Meat & Livestock News

Store Lambs Navigate a Dry Summer Season


  • The lamb market faced challenges due to a softer schedule and climatic variations across New Zealand, impacting feed availability and market prices.
  • Significant drops in store lamb numbers and prices were reported, with regional variations in demand and climatic conditions influencing the market.
  • The drier summer and high costs posed additional challenges for lamb traders, with hopes pinned on favourable weather conditions to revive the market.

As autumn announces its arrival with a cold snap, the lamb trade season transitions towards the potentially more profitable winter months. However, the summer season has presented its set of challenges for lamb finishers, shaped significantly by climatic conditions and market dynamics.

Across New Zealand, the feed situation has been mixed. Hawke’s Bay enjoyed a relatively good summer, while areas north of Feilding recovered from a dry start. In contrast, regions from Feilding southwards, especially Marlborough and Canterbury, experienced dry conditions, with Southland remaining green but with limited time before colder weather sets in.

The store lamb market this year has been marked by uncertainty and softer lamb schedules. Despite occasional spikes in demand due to crop availability, the general market has aligned with expectations. February saw the North Island’s average schedule at $6.08/kgCW, with 30-32 kg male lambs in Feilding fetching an average of $2.61/kgLW, translating to 43% of the schedule. This figure is at the lower end of the historical range and a significant drop from the previous year’s 57% at the same time.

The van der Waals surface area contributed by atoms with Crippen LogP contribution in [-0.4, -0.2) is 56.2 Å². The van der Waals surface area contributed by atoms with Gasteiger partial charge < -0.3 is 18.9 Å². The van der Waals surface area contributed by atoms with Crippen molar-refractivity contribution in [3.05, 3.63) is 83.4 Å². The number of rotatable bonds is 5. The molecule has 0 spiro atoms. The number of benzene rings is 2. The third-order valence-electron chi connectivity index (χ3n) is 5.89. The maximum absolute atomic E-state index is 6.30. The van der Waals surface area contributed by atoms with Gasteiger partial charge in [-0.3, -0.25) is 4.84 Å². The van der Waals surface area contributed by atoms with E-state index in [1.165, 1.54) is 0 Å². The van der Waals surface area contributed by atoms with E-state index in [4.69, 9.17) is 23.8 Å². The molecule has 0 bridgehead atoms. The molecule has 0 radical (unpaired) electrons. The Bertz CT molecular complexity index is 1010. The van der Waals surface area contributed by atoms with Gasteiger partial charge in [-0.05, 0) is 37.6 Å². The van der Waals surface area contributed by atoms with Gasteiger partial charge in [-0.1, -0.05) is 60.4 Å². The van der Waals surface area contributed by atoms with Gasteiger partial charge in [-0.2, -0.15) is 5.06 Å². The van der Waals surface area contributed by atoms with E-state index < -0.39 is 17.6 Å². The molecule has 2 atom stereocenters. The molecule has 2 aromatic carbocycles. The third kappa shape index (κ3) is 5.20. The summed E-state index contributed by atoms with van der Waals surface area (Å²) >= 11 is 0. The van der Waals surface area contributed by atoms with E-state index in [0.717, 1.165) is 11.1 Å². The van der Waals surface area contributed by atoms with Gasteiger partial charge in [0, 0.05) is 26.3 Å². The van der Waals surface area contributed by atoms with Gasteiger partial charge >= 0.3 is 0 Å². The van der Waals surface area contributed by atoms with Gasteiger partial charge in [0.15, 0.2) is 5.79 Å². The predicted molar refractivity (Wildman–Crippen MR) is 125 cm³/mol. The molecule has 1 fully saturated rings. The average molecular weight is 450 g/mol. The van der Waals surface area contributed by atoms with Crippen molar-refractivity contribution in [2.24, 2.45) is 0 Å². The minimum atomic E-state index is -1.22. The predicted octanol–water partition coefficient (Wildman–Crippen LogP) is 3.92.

Feilding has seen a notable decrease in store lamb numbers, with 72,148 head yarded from November 2023 to February 2024, a sharp decline from the 146,500 figure of six years ago. The market correction in February was significant, despite support from Hawke’s Bay agents, highlighting the challenges faced by the sector.

Several factors contribute to the current market conditions. Drier conditions south of Feilding have dampened local demand, impacting lamb growth rates and market movement. Traders aiming for higher weights to compensate for the lower schedule have found lambs slow to move.

Despite these challenges, regions like Ohakune, Taihape, and King Country have maintained grass availability, offering some hope for market support as the season progresses.

The South Island’s demand for North Island lambs remains uncertain, influenced by rainfall and transportation costs. Preferences for later-born lambs closer to home and a reduction in grass seed quotas add further complexity to the market dynamics.

Despite the hurdles presented by a dry summer and high operational costs, the lamb market navigates through, with stakeholders hopeful for favourable weather to rejuvenate the sector as autumn progresses.

This analysis by AgriHQ analyst Fiona Quarrie sheds light on the intricacies of the store lamb market, underlining the impact of climatic conditions and market dynamics on the agricultural sector.